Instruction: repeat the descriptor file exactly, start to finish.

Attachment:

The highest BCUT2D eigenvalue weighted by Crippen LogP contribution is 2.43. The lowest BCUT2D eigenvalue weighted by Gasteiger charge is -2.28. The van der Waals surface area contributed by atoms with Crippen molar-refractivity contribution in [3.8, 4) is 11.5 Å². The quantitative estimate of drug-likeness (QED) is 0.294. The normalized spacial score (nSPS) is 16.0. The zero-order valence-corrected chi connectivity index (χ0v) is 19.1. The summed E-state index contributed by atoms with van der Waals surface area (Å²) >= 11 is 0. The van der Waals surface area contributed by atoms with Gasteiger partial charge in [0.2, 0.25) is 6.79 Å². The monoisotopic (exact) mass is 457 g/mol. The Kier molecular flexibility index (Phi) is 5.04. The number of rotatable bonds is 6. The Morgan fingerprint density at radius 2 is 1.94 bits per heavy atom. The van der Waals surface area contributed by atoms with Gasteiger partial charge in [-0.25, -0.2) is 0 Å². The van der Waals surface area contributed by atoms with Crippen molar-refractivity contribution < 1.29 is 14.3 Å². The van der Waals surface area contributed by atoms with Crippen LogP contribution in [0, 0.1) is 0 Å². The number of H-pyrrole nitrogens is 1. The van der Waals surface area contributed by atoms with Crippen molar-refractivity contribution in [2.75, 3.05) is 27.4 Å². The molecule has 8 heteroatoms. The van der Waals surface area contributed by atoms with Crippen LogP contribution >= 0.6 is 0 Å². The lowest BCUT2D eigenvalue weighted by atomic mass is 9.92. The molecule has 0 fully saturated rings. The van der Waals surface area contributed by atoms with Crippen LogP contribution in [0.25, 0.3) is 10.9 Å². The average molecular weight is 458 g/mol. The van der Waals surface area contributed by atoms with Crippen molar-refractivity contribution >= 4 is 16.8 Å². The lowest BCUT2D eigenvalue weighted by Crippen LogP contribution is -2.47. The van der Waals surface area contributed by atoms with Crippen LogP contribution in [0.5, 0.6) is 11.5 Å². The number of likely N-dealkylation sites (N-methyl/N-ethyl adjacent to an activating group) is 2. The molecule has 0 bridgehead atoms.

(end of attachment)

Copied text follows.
The highest BCUT2D eigenvalue weighted by Crippen LogP contribution is 2.43. The lowest BCUT2D eigenvalue weighted by Gasteiger charge is -2.28. The van der Waals surface area contributed by atoms with Crippen molar-refractivity contribution in [3.8, 4) is 11.5 Å². The quantitative estimate of drug-likeness (QED) is 0.294. The normalized spacial score (nSPS) is 16.0. The zero-order valence-corrected chi connectivity index (χ0v) is 19.1. The summed E-state index contributed by atoms with van der Waals surface area (Å²) >= 11 is 0. The van der Waals surface area contributed by atoms with Gasteiger partial charge in [0.2, 0.25) is 6.79 Å². The monoisotopic (exact) mass is 457 g/mol. The Kier molecular flexibility index (Phi) is 5.04. The number of rotatable bonds is 6. The Morgan fingerprint density at radius 2 is 1.94 bits per heavy atom. The van der Waals surface area contributed by atoms with Gasteiger partial charge in [-0.25, -0.2) is 0 Å². The van der Waals surface area contributed by atoms with Crippen molar-refractivity contribution < 1.29 is 14.3 Å². The van der Waals surface area contributed by atoms with Crippen LogP contribution in [0, 0.1) is 0 Å². The number of H-pyrrole nitrogens is 1. The van der Waals surface area contributed by atoms with Crippen molar-refractivity contribution in [2.75, 3.05) is 27.4 Å². The molecule has 8 heteroatoms. The van der Waals surface area contributed by atoms with Crippen LogP contribution >= 0.6 is 0 Å². The lowest BCUT2D eigenvalue weighted by atomic mass is 9.92. The molecule has 0 fully saturated rings. The van der Waals surface area contributed by atoms with Crippen LogP contribution in [0.25, 0.3) is 10.9 Å². The average molecular weight is 458 g/mol. The van der Waals surface area contributed by atoms with Crippen molar-refractivity contribution >= 4 is 16.8 Å². The lowest BCUT2D eigenvalue weighted by Crippen LogP contribution is -2.47. The van der Waals surface area contributed by atoms with Crippen LogP contribution in [0.5, 0.6) is 11.5 Å². The number of likely N-dealkylation sites (N-methyl/N-ethyl adjacent to an activating group) is 2. The molecule has 0 bridgehead atoms.